My son saw a picture of a woman breastfeeding. His response says a lot.

I've spent years as a breastfeeding advocate, so my son's negative reaction to seeing a nursing baby totally threw me.

I had just finished writing an article about breastfeeding in public and was searching for a photo to add to it, when my 8-year-old son looked over my shoulder. He gazed at the image on my screen of a mom breastfeeding a baby with a confused look on his face. "What is she doing?" he asked, his brow furrowing. "That looks weird."

Photo by Johan Ordonez/Getty Images.


I tried to hide my surprise as I explained that she was just feeding her baby, but inside, I was floored.

I have spent most of my 17 years of motherhood advocating for breastfeeding moms. I've written multiple articles about breastfeeding. My own mother is a retired lactation consultant. All three of my kids — including my weirded-out son — nursed through toddlerhood.

How did that statement really come out of my child's mouth?

After a few minutes of reflection, I recognized where we'd gone wrong.

My son is the youngest child in our family and one of the youngest among our circle of friends. My older two kids had the benefit of seeing their younger siblings breastfed, in addition to seeing many of our extended family members and friends who had nursing babies. Because of that fairly constant exposure, they'd never blinked an eye at breastfeeding.

Photo by Ezequiel Becerra/Getty Images.

But I realized my son, by sheer circumstance of birth order, had rarely seen babies nursing. And seeing breastfeeding is the key to normalizing it.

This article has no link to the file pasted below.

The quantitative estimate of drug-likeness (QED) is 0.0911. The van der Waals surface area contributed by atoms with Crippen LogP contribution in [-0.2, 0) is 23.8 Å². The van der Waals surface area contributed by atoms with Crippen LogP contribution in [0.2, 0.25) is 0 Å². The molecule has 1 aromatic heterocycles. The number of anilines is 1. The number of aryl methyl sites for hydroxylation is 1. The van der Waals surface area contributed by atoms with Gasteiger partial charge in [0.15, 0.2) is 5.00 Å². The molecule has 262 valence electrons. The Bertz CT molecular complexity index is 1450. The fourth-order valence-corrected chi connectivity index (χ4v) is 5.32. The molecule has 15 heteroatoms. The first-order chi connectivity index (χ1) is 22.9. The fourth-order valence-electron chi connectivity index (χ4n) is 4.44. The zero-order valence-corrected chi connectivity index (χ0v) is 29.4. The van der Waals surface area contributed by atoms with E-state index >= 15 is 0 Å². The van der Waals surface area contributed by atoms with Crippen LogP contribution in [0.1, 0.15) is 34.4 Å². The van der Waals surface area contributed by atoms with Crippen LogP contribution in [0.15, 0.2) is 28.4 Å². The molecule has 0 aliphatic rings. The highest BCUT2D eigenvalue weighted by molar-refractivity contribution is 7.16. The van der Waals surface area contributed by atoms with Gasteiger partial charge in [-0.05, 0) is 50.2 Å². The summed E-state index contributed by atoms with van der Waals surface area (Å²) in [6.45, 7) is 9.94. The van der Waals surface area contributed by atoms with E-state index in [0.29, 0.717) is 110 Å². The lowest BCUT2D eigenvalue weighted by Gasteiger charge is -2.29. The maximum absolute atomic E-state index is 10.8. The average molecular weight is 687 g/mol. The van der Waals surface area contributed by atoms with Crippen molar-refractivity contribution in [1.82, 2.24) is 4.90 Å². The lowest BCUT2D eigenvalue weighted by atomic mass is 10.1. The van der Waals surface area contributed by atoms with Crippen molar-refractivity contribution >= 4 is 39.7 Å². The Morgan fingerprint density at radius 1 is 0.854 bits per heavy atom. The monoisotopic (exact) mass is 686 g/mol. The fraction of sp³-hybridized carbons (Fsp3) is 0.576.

A simple lack of exposure, plus immersion in a society where breasts are highly sexualized everywhere we look, equaled a kid who saw a baby on the breast as "weird."

It didn't matter that no one in our family had ever made breastfeeding out to be anything other than the natural way babies eat. It didn't matter that his father makes it a point to never make sexualized remarks about breasts. It didn't matter that he himself nursed until he was 3.

My son thought breastfeeding looked weird because he had not regularly seen babies breastfeeding. Not seeing it is what mattered.

Photo by Andrew Burton/Getty Images.

It's hard to believe that in 2018 it's still controversial to see a baby eat the way pretty much every mammal on Earth eats. But it is.

People can get way up in their feelings about breastfeeding in public. I've got the hate mail to prove it.

A few years ago, I wrote a blog post diplomatically refuting every argument I've ever heard against women breastfeeding in public. It has received hundreds of comments — the vehemence with which some people argue that moms who breastfeed in public are disgusting, immoral, looking for attention, or half a dozen other offensive, unsavory qualities is kind of unbelievable.

One of the angry responses to my suggestion that women not feel shamed for breastfeeding in public. Who knew that nursing mothers were responsible for crime, poverty, and divorce? Screen shot from Motherhood and More.

One lengthy email I received accused moms who feed their babies in public of "feminist tyranny," "digital lynchings," and a host of other transgressions. It's worth a read, if only for the jaw-dropping entertainment factor of it.